Louis de Frotté
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De Frotté was born in Alençon. He joined the Royal Army in 1781, and was in command of infantry units by 1789, when the French Revolution broke out. Frotté joined the émigrés, leaving France and serving in the combined Prussian and Austrian army of the Duke of Brunswick, which aimed to restore the absolute monarchy in France.
Frotté fought at Valmy in 1792, and, after Brunswick's unsuccessful campaign, sailed to England. There, he joined the émigré regiment of the vicomte de Bussy, venturing into Brittany several times and linking up with Chouan royalists, who had risen up against the French Republic that had evolved from the Revolution.
Frotté soon became a leader of the Chouan revolt, organizing the rebels into military units and forming a staff. By 1796, however, forces under General Hoche had scored several victories, defeating the Chouans and forcing Frotté to flee abroad, after repulsing his assault on Tinchebray. Returning to England, he was enlisted by Charles, Count of Artois (the executed King Louis XVI's brother), in an attempt to start yet another rebellion in his native Normandy.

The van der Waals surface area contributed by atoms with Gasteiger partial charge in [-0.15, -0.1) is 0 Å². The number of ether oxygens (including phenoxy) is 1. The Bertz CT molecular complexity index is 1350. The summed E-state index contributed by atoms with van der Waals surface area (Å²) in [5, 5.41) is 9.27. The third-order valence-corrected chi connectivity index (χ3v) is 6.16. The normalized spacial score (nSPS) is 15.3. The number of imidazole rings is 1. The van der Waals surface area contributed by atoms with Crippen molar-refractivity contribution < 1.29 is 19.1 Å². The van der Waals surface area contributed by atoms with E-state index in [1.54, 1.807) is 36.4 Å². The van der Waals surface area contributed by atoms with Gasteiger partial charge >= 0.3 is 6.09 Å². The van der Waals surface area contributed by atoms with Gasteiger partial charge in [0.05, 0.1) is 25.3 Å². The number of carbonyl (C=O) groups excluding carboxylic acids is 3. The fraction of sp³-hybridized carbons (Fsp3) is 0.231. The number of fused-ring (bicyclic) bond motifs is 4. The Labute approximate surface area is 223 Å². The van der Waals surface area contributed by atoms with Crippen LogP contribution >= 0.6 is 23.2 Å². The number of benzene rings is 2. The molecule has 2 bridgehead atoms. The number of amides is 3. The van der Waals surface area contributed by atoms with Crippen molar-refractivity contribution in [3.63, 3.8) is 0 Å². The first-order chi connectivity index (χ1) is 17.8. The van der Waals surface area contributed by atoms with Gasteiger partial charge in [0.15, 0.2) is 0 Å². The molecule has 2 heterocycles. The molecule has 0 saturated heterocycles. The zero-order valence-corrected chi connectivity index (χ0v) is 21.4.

This rebellion was fairly successful, but, after Napoleon Bonaparte seized power, the tide began to turn against Frotté, as most of his direct subordinates were killed. When, in early 1800, many rebel soldiers began to desert, he began to negotiate with the government, eventually being invited by General Emmanuel Maximilien-Joseph Guidal to a meeting in Alençon.
Frotté met with Guidal at the Hôtel de Cygne. During the meeting, he was arrested by Republican forces and, three days later, brought before a military tribunal, which sentenced him to death. He was shot by a firing squad on February 18.